It was a glorious tropical winter afternoon. The Florida sunshine was luminous, and there was just enough of a sea breeze to keep the air lovely and cool.
As if this were not enough, there on the lush green of the field were the New York Yankees, warming up for a game against their arch-rival Boston Red Sox, while we settled into our seats right behind home plate, clutching huge cups of icy, fresh lemonade.
"Oh," sighed my mother, "could it possibly get any better than this?"
It was about to. We just didn't know it yet.
It was our first day as spectators at a major-league baseball spring-training exhibition game, and to tell the truth, I was still kind of surprised to find myself there. As a seriously committed nonathlete, once upon a time I never would have envisioned myself using a precious week of vacation to attend a string of sporting events.
Yet I should have known better. After all, I am the daughter of a woman for whom any month of the year that does not include a baseball game is vaguely disappointing.
You probably wouldn't imagine this when you first meet my mom. She's a retired elementary-school teacher, and everything about her manner tells you that she makes wonderfully soothing chicken soup and loves to cuddle babies. What is less obvious, however, is that she discovered very young sitting in the bleachers, game after game with her father that there is no sound quite so lovely as that of a ball cracking against a bat on its way to a home run.
But I did know this. And in fact, attending regular-season Yankees games together had long been one of our most cherished mother-daughter activities. It was a friend, however, who tipped me off to spring training. "It's baseball like they used to play it," he told me. "Small stadiums, intimate settings. You've got to take your mom."
I actually thought it was a great idea, particularly as the Yankees train in Florida always an appealing destination in mid-March. But as with so many other good ideas, several seasons passed and it never happened. "Next year," I thought each time I realized another spring had come and gone.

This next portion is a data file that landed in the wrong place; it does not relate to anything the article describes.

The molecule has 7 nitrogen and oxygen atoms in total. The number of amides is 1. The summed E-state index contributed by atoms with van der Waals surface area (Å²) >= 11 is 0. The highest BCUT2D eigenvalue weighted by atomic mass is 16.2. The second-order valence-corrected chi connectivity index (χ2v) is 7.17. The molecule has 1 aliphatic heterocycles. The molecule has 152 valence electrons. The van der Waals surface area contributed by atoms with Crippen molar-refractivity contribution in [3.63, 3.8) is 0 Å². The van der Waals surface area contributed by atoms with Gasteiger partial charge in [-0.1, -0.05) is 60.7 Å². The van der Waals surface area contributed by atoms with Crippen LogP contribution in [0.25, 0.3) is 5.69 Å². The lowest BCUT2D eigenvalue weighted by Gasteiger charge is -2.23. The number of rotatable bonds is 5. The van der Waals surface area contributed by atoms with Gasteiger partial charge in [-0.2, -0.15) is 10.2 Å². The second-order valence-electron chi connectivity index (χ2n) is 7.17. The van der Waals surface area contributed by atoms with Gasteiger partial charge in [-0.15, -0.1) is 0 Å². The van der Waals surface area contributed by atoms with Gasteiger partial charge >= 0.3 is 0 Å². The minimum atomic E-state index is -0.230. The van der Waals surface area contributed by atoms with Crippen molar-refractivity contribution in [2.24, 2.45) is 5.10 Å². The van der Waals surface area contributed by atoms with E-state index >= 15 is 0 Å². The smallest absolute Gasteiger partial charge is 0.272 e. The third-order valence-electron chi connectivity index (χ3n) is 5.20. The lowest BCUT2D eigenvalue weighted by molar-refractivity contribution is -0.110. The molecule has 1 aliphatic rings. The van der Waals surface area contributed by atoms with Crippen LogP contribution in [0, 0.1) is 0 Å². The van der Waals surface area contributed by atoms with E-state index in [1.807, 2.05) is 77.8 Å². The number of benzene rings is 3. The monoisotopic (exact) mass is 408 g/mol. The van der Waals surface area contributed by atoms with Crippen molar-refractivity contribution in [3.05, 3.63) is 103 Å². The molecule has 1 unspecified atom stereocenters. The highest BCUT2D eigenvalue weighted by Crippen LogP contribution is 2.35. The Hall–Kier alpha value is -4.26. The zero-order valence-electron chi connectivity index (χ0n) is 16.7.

Then came Sept. 11. Coincidentally, we had tickets for a Yankees game on the evening of Sept. 10, and we ended up waiting patiently with a large crowd in the warm rain for a game against Boston that never happened.
The next day and in all the weeks and months that followed I began reading about the victims of that day. As their lives unfolded in print, I learned that several had been with us in Yankee Stadium that last peaceful evening, a fact that seemed almost as heartbreaking as anything else I read.
But what struck me hard one day, while scanning series of tributes to victims, were the things listed as their principal joys in life their families, friends, special trips they had taken and, not infrequently, baseball.
It takes so little, I thought, to be happy, and yet sometimes we forget to make these simple things a priority. I called my mother that night. "This is the year," I said. "We're going to spring training."
So that's how we found ourselves in the stadium in Tampa on that glorious afternoon, and for the six afternoons that followed. We came to the park early every morning to watch batting practice, and stayed till the last inning was played out late in the day.
We watched our beloved Yankees from a distance of only several feet as opposed to the cavernous distances from even the best seats at Yankee Stadium in the Bronx. We soaked in baseball through every pore.
But what was perhaps the most moving thing about the week were the people we met. There was the retiree from Iowa who had followed the Yankees for 65 years "65 glorious years," he told us, his face lit up with a beatific smile.
There were the two businessmen from Memphis who were both awed and delighted to be bested by my mother in a lively discussion as to whether a particular play was a forced out or a fielder's choice.
Then there was the man from rural Virginia, who overcame his dislike of New York City sufficiently to take a shine to us, and to let his features soften as my mother described what it was like to sit in legendary Ebbetts Field in the 1930s.
They were people who, like us, just plain loved the sport and liked being around others who felt the same way. They were Americans, and it was soothing to be with them, all of us relaxed, removed from our everyday lives, and focusing on something as uniquely native to us all as baseball.
I was amazed to find that at these games even I who never think of myself as particularly patriotic had tears in my eyes when we stood to sing "The Star-Spangled Banner." "It's just a song," I tried to tell myself. "And it's just a game."
But I knew that neither statement was true. The sight of all of us standing in unity to sing words we had learned in grade school, about to watch a game many had loved lifelong reassured me for the first time since Sept. 11 that my country was still whole.
And that thought made it a joy of a very particular kind to simply sit down and let the game begin.